Council Backs Petruccelli’s Law on Prescription Drugs

April 4, 2012
By

The Boston City Council voted unanimously last week to pass a resolution to support a state bill advocating for stricter laws regarding dangerous prescription drugs and an amendment by Senator Anthony Petruccelli for more funding to increase drug abuse education.

The resolution was offered by City Councilor At-Large Felix G. Arroyo and District 3 City Councilor Frank Baker and supported by City Councilor Sal LaMattina.

“Drug abuse does not stop with use of illegal drugs, abuse of prescription drugs is a very real problem,” said Arroyo.  “With this legislation, a doctor will be able to catch if someone just had a prescription filled by another doctor and also be able to refer that person to the help they need.”

With the abuse of prescription pain killers, a problem known for some time in East Boston, is now reaching epidemic levels in Boston and Massachusetts. Petruccelli and the Senate recently passed legislation for strict oversight of the drugs.

The bill will reduce the excess supply of pills and require physician registration in the state’s Prescription Monitoring Program to prevent patients from “doctor shopping” for highly addictive medications such as OxyContin and Vicodin.

The bill increases prescription drug security by making enrollment in the state’s Prescription Monitoring Program mandatory. The top 30 percent of prescribers, who provide 90 percent of all controlled substances, are required to enroll immediately. All others would be phased-in over three years. Currently, participation in the program is voluntary, with only 1,700 out of 40,000 prescribers signed up.

Pharmacies, drug manufacturers and other relevant parties will also be required to alert local police when reporting missing controlled substances to the Drug Enforcement Administration. Under the bill, doctors and hospitals will be required to notify a parent or guardian of any minor treated for drug overdose. Information on substance abuse treatment options must also be provided, and a social worker will be available for counseling prior to hospital discharge.

Arroyo and Baker pointed out that the percentage of non-heroin opioids calls to the Massachusetts Substance Information and Education Helpline by Boston residents increased 75% from 2001 to 2010 and treatment admissions rate increased 62% from 2001 to 2010 for Boston residents.

“Requiring physicians to utilize a database that will provide them access into a patients’ drug history will help to significantly decrease the number of abusers who can obtain painkillers and, more importantly, afford healthcare providers with a tool to track individuals who may potentially be at risk and offer substance abuse assistance to those in need,” said Baker.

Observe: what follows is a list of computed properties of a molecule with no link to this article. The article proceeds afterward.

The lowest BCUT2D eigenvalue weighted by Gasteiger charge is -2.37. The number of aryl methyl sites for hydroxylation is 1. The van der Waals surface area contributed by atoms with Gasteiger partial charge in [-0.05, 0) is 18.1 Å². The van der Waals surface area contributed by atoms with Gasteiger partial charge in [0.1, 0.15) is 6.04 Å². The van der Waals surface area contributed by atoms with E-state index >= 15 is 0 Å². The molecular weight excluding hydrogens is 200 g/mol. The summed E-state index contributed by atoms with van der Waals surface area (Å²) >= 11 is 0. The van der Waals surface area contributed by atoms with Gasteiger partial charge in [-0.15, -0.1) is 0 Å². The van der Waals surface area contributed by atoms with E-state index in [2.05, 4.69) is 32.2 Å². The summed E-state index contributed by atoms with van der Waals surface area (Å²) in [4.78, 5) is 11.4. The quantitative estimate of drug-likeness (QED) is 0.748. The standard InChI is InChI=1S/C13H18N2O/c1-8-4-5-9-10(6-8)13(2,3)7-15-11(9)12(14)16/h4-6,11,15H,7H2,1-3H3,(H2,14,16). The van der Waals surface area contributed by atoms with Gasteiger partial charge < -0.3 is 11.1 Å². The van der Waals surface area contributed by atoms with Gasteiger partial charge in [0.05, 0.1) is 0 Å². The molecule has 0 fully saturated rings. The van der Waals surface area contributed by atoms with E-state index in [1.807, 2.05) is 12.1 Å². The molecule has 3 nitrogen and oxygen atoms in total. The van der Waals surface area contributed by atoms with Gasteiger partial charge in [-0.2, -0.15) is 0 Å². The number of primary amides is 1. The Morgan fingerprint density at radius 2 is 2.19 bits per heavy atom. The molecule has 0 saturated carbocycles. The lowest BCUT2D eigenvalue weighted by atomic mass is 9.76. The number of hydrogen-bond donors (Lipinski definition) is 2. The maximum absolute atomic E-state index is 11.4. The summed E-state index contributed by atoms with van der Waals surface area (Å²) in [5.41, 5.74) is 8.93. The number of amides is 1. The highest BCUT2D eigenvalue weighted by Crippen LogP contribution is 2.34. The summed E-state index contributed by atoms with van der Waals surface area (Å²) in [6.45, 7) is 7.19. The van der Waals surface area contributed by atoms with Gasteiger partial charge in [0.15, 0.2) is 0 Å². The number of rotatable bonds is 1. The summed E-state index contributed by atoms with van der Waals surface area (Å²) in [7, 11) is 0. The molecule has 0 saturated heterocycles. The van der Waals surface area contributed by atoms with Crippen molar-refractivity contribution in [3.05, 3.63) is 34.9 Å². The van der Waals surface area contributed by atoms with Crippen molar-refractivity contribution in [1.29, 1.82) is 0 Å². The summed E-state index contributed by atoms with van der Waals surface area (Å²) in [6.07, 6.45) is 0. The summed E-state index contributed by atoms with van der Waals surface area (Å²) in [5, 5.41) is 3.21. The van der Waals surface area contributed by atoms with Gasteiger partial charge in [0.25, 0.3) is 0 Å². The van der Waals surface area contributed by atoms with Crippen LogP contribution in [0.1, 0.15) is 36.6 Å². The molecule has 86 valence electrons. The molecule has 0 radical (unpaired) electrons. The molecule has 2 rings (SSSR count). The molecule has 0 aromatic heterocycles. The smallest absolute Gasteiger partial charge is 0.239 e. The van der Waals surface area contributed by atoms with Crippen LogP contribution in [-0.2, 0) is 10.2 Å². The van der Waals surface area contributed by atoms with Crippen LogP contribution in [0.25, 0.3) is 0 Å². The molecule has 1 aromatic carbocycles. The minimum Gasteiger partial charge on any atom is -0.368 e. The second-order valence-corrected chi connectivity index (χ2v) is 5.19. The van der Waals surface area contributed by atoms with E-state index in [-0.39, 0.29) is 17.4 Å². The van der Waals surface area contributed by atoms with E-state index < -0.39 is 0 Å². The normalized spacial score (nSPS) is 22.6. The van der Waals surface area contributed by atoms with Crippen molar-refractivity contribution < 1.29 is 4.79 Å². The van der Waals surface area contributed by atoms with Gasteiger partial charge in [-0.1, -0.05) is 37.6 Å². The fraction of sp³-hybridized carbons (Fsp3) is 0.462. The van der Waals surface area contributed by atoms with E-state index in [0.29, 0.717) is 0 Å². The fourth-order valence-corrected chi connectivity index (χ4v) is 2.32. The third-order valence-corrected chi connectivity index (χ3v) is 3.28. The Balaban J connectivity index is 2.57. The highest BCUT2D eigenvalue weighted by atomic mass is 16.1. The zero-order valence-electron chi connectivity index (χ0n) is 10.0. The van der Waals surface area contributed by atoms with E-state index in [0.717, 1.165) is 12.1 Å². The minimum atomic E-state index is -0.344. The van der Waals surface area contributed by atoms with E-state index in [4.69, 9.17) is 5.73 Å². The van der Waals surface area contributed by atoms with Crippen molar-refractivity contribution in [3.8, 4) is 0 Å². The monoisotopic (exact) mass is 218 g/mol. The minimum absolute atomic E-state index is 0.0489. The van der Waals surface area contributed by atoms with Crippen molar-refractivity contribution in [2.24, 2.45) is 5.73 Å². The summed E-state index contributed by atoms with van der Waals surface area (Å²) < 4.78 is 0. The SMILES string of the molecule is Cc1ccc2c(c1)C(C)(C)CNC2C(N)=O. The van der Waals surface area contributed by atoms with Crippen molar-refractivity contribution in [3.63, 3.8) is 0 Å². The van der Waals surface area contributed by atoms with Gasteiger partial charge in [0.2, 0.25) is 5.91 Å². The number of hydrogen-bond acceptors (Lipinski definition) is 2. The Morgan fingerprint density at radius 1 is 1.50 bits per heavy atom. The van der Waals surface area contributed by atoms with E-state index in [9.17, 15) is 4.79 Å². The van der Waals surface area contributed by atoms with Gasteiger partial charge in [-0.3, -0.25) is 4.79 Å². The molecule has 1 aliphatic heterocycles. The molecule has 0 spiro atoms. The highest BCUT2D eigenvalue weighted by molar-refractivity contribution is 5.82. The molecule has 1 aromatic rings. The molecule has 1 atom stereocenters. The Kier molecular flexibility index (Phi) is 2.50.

Also included in the bill supported by the City Council was an amendment offered by Petruccelli calling for a pilot program in five school districts that have surrounding communities with high rates of opiate drug abuse. The amendment calls for evidence-based curricula to decrease experimentation and provide skills for using prescription drugs appropriately.

“The issue of addiction is one that touches all of our lives,” said Petruccelli. “Addiction doesn’t care who you are, how educated you are, how much money you have or where you live; it is a problem in every community across Massachusetts, and I am hopeful that this legislation is another step in the right direction in the battle against addiction.”

On his education amendment, Petruccelli said if the state is going to be successful in this battle against addiction, then it must get to people before they are addicted.

“Prevention is the key and we must do a better job educating our kids about the horrible circumstances surrounding substance abuse,” said Petruccelli. “What we have been doing is throwing money at rehabilitation costs, health care costs and incarceration while ignoring meaningful education.”

To promote awareness, the Department of Public Health will be required to produce informational pamphlets explaining addiction risks, signs of dependency, where to go for treatment, and ways to safely store and discard drugs. The pamphlets will be distributed by pharmacies with each prescription filled.

The bill is now in the House of Representatives awaiting further action.

“I applaud my colleagues for taking action on this important legislation and I urge the House to do the same and pass this bill,” said LaMattina. “In some way or another addiction affects so many families in my district and this legislation is one step in preventing these prescription drugs from falling into the wrong hands while educating the public on the dangers of prescription drug abuse.”

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